Four Great Cities for Business Startups
Entrepreneurship is thriving most vibrantly in states and cities conducive to business. The Kaufmann Index identified Montana, Wyoming, North Dakota and Colorado as the states hosting the greatest startup activity in 2015.
These four metro areas also stand out as hotspots for entrepreneurs seeking a new home for their startup.
Austin topped Kaufmann’s metropolitan entrepreneurial index this year, moving up from the number two spot to displace San Jose. The index reflects Austin’s exceptionally high percentage small businesses and number of new entrepreneurs. Austin also ranked in the top five nationally for female business owners and business owners in the 20-34 and 55-64 age brackets.
Austin’s business-friendly climate hosts many leading companies in a wide range of industries, including technology, data center services, digital media, clean energy, life sciences and advanced manufacturing. These industries receive support from a strong infrastructure and a lack of state income taxes.
Entrepreneurs in the area can tap into resources such as the McCombs School of Business and the city’s annual South by Southwest Conference, which helps make Austin an ideal place for networking with potential business partners and venture capital investors. A low cost of living and a highly skilled workforce are a couple other reasons Austin is a great home for entrepreneurs.
NerdWallet has rated Arlington as the best city for young entrepreneurs seeking to start up a business. The ranking took into account a variety of factors, including access to funds, networking and mentoring opportunities, the local economy and the affordability of the cost of living.
Arlington came out on top for its access to businesses in the nearby Washington, D.C. area, its high percentage of educated young people and its nationally leading per capita income. UrbanBound identifies a low unemployment rate, low cost of living and affordable real estate as other reasons Arlington is an up-and-coming city for young entrepreneurs.
Describing Arlington as a middle ground “urban village” between the urban environment of Washington, D.C., and the surrounding suburbs, Livability ranks Arlington among the top 100 places to live, making it a good home for young entrepreneurs.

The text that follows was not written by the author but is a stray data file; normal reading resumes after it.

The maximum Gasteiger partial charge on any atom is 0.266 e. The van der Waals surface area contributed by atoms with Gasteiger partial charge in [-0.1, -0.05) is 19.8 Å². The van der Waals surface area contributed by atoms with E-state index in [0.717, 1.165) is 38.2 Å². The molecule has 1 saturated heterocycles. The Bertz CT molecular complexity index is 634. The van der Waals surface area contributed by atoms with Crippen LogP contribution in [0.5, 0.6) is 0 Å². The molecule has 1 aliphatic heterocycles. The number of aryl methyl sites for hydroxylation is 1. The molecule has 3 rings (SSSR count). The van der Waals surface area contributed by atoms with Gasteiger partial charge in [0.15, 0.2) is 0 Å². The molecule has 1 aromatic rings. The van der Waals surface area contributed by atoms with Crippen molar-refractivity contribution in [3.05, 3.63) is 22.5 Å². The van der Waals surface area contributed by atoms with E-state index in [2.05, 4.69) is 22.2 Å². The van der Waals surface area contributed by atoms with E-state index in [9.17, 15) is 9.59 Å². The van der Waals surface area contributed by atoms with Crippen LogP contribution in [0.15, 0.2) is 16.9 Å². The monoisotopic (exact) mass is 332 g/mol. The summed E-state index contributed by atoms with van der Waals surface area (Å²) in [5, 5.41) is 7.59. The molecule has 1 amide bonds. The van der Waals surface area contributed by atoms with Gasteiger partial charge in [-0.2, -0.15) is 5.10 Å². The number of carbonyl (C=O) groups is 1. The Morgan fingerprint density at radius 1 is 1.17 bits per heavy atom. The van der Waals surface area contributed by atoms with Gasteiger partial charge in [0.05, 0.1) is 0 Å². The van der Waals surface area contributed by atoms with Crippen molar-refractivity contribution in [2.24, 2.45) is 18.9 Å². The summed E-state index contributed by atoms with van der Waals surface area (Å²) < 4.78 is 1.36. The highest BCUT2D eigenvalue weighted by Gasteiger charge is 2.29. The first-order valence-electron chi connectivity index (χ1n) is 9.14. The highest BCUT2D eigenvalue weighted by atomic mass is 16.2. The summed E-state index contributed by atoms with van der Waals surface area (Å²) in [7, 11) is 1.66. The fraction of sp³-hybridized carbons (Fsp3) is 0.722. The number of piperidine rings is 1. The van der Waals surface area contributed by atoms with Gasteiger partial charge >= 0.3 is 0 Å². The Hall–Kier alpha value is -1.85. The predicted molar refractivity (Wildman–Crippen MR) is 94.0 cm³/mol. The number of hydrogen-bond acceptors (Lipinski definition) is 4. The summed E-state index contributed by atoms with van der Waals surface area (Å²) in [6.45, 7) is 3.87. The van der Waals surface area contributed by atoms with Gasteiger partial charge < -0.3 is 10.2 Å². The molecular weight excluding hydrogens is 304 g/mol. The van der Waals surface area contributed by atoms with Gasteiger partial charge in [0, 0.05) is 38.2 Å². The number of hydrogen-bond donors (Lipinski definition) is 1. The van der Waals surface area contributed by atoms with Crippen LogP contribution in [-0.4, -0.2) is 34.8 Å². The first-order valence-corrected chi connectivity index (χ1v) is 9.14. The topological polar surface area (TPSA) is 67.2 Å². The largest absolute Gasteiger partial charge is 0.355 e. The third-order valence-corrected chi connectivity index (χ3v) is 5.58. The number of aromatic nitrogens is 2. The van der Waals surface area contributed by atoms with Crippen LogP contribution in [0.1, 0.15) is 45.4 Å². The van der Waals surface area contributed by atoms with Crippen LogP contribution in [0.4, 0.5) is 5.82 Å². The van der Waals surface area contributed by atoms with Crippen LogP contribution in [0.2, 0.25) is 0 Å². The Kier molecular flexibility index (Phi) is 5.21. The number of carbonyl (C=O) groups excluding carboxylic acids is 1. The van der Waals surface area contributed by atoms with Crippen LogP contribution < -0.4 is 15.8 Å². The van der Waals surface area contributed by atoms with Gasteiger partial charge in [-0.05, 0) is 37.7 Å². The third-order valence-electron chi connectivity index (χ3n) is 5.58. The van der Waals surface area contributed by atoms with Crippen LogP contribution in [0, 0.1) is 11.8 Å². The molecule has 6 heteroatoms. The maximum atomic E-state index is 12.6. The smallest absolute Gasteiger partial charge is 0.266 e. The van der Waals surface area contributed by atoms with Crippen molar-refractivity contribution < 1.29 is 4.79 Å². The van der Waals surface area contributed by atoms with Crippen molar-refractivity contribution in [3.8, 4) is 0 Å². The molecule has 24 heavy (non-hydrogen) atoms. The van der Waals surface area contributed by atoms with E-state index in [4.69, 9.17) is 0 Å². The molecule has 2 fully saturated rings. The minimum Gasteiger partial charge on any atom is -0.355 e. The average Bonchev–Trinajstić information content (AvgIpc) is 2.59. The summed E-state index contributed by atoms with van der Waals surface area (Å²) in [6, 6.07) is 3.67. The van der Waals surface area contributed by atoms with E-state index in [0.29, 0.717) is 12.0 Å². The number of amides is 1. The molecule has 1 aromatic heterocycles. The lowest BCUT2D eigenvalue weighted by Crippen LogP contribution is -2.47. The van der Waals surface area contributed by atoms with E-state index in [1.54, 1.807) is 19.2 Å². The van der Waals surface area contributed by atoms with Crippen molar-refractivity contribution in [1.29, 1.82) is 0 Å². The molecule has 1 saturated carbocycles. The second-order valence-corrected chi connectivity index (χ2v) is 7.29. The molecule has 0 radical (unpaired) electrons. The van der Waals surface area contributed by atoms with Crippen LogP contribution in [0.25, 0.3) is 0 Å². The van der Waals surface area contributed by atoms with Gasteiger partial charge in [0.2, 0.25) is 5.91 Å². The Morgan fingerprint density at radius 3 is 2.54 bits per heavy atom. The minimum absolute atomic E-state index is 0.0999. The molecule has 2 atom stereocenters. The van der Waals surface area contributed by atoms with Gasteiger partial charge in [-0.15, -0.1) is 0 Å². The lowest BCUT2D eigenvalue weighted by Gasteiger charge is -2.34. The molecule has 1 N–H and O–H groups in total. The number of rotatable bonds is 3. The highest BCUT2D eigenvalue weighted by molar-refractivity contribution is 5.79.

Manchester, New Hampshire
The 2015 Thumbtack.com Small Business Friendliness Survey polled 18,000 small business owners about which city was the most friendly to businesses, and the top answer was Manchester, New Hampshire. Manchester also came in fifth on Thumbtack’s list of best cities for Millenial entrepreneurs.
Manchester has no income tax or sales tax, earning it Kiplinger’s recognition as the second most tax-friendly city in America after Anchorage. With strong health care, tech and light manufacturing industries, several developing business parks and easy access to nearby Boston businesses and capital, Manchester has been named 13th among the top 100 places to live and launch a business by CNN.Money.com.
While Austin typically ranks high nationally among the best places to start a business, NerdWallet’s analysis identifies Houston and the surrounding area as the best place to start a business in Texas. Home to NASA’s Johnson Space Center and long at the forefront of the aerospace industry, Houston is also emerging at the cutting edge of life sciences and nanotechnology. Houston Technology Center CEO Walter Ulrich says Houston will soon rival Silicon Valley as a technology center.
CNN Money ranks Houston seventh in the nation among best cities for small businesses due to the city’s business-friendly atmosphere. Goodcall identifies the Houston metropolitan area as the second-best city for black entrepreneurs after the Washington, D.C. and Arlington-Alexandria area.
Entrepreneurs looking for apartments in Houston will be happy to discover that housing costs in Houston are 22 percent less than the national average, and the overall cost of living is 10 percent lower, helping make Houston a great home for startups.